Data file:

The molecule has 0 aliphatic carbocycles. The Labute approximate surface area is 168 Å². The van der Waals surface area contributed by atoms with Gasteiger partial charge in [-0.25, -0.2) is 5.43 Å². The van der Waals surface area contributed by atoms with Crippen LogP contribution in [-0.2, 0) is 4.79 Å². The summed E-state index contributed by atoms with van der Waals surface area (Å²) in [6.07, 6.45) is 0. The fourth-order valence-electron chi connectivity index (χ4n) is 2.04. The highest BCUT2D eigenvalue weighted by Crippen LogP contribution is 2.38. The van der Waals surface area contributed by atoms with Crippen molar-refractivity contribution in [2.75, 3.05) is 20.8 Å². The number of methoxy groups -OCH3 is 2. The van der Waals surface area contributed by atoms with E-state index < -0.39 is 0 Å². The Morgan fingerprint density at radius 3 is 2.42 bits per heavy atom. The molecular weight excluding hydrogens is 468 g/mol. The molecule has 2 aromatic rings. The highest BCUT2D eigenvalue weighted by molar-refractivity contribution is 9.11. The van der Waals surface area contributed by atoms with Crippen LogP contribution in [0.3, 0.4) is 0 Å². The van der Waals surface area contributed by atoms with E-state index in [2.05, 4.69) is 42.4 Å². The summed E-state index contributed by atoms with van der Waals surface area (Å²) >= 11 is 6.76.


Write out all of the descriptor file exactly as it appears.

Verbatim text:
The molecule has 0 aliphatic carbocycles. The Labute approximate surface area is 168 Å². The van der Waals surface area contributed by atoms with Gasteiger partial charge in [-0.25, -0.2) is 5.43 Å². The van der Waals surface area contributed by atoms with Crippen LogP contribution in [-0.2, 0) is 4.79 Å². The summed E-state index contributed by atoms with van der Waals surface area (Å²) in [6.07, 6.45) is 0. The fourth-order valence-electron chi connectivity index (χ4n) is 2.04. The highest BCUT2D eigenvalue weighted by Crippen LogP contribution is 2.38. The van der Waals surface area contributed by atoms with Crippen molar-refractivity contribution in [2.75, 3.05) is 20.8 Å². The number of methoxy groups -OCH3 is 2. The van der Waals surface area contributed by atoms with E-state index < -0.39 is 0 Å². The Morgan fingerprint density at radius 3 is 2.42 bits per heavy atom. The molecular weight excluding hydrogens is 468 g/mol. The molecule has 2 aromatic rings. The highest BCUT2D eigenvalue weighted by molar-refractivity contribution is 9.11. The van der Waals surface area contributed by atoms with Crippen LogP contribution in [0.3, 0.4) is 0 Å². The van der Waals surface area contributed by atoms with E-state index in [2.05, 4.69) is 42.4 Å². The summed E-state index contributed by atoms with van der Waals surface area (Å²) >= 11 is 6.76.